Starvation, Overcrowding, Injustice Dot Lives Of Child Detainees At Military Detention Centres
Amnesty International report says at least 200 boys still at Giwa Barracks despite major releases between November and March.
Former child detainees at various military detention facilities have described to Amnesty International (AI) the inhuman conditions in which they were kept and how their rights to a fair hearing were routinely violated by the Nigerian Army.
Drawing from interviews with 48 people who were detained as children, the international organisation captured these experiences in a report released on Wednesday titled, ‘We Dried Our Tears’: Addressing The Toll On Children of Northeast Nigeria’s Conflict‘.
AI said, “The Nigerian military has detained thousands of boys and girls coming out of Boko Haram territory, often with no evidence the child was affiliated with Boko Haram, much less committed crimes against civilians.
“In the vast majority of cases, no charges are brought, even as children are held for months or years.
“Due process is routinely flouted. And while the military has released several large groups of children between July 2018 and March 2020, its unlawful detention of children has continued through this report’s writing,” the report said.
The United Nations documented the detention of over 3,600 children, almost half of them female, between January 2013 and March 2019 for alleged personal or family affiliation with Boko Haram, but AI believes “the real number is likely significantly higher”.
This, it said, is especially because access to the facilities has repeatedly been denied to independent observers.
Summarising its findings, Amnesty International said in the report, “The conditions are universally deplorable in military detention facilities, with severe overcrowding and poor sanitation; insufficient food and water; sexual violence; and, in some cases, beatings by either soldiers or designated cell ‘chairmen’.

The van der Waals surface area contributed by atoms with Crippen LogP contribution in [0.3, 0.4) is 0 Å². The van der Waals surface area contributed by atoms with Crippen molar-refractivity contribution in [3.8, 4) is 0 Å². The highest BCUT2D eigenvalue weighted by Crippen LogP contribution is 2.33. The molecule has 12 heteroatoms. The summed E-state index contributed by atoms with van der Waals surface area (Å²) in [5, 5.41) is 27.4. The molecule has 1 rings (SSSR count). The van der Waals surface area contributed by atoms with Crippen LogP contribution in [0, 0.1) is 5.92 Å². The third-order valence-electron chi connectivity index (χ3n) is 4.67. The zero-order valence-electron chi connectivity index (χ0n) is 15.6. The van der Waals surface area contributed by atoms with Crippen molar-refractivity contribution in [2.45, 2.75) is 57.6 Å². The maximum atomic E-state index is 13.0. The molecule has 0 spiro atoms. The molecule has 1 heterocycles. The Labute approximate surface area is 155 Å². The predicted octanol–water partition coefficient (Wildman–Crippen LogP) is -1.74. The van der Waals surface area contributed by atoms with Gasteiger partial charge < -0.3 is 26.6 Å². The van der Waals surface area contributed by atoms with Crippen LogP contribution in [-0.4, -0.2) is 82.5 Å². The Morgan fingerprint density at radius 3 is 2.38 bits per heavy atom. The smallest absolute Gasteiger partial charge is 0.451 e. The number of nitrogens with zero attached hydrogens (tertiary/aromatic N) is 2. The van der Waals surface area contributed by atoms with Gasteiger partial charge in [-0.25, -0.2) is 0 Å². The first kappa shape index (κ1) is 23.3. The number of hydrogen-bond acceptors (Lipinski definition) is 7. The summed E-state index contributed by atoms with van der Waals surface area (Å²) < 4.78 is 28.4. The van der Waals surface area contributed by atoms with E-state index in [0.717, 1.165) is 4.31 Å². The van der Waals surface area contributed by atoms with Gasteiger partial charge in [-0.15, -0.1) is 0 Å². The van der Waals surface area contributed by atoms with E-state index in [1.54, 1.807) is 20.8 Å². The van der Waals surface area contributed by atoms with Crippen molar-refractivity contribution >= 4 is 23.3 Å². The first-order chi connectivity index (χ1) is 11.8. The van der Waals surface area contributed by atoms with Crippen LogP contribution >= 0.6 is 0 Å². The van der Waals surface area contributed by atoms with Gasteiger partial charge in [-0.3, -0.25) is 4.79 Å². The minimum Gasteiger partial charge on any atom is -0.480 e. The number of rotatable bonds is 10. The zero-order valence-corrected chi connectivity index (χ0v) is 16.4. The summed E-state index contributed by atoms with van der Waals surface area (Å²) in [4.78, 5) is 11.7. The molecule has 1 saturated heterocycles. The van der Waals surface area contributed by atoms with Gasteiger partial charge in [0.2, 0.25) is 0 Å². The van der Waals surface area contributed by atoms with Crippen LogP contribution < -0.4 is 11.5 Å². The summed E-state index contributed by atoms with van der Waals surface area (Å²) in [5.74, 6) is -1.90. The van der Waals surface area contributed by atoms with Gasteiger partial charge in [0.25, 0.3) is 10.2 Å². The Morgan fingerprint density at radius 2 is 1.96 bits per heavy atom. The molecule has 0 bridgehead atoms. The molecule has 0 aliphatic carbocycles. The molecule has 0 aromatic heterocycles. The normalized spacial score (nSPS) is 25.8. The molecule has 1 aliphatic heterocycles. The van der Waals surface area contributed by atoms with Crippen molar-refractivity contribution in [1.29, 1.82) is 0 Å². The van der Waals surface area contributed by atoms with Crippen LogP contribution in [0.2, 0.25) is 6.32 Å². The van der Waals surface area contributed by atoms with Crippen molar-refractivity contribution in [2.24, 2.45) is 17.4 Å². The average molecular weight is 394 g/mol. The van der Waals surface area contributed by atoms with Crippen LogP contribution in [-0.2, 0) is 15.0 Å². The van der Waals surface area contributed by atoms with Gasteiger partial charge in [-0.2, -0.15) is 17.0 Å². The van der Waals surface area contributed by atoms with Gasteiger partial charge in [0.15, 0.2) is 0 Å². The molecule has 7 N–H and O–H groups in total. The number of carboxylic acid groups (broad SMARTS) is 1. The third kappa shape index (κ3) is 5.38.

“The overcrowding, poor sanitation, and insufficient water have often led to serious illness and disease and, in many cases, death—including of both younger and older children,” it added.
AI deduced from interviews with recently released detainees that at least 200 boys are still held at the infamous Giwa Barracks even after significant releases in November 2019 and March.
Children are detained not only at Giwa but also the Maiduguri Maximum Prison, military bases in Kainji, Bama, and Damboa.
How they are treated is often in breach of local laws including the Child Rights Act and the Administration of Criminal Justice Act.
However, many state governments in the Northeast are yet to domesticate the legislations after many years.
The international organisation discovered that the screening process of people who leave or escape from Boko Haram territories to determine their level of involvement is often vague and allows even “victims of circumstances” to be detained for months or years.
Some people have described experiences of torture during such interrogations.
“CJTF [Civilian Joint Task Force] men were the ones beating us, while the soldiers sat and watched. My legs and hands were bound together at the back and I was hung from a tree, head facing down,” a 19-year-old man recounted how he and his younger brother were tortured at Bama Prison after fleeing his village as a child.
“When they untied me, I couldn’t feel my legs and hands and could barely walk. The same thing was done to my younger brother. They did that to us because we refused to accept that we were Boko Haram, during interrogation,” he added.
“The interrogation was done by soldiers and CJTF. They said it wasn’t possible we would live for years with Boko Haram and not join them, so they said we were lying… My younger brother was beaten so badly that he could not eat with his hands.”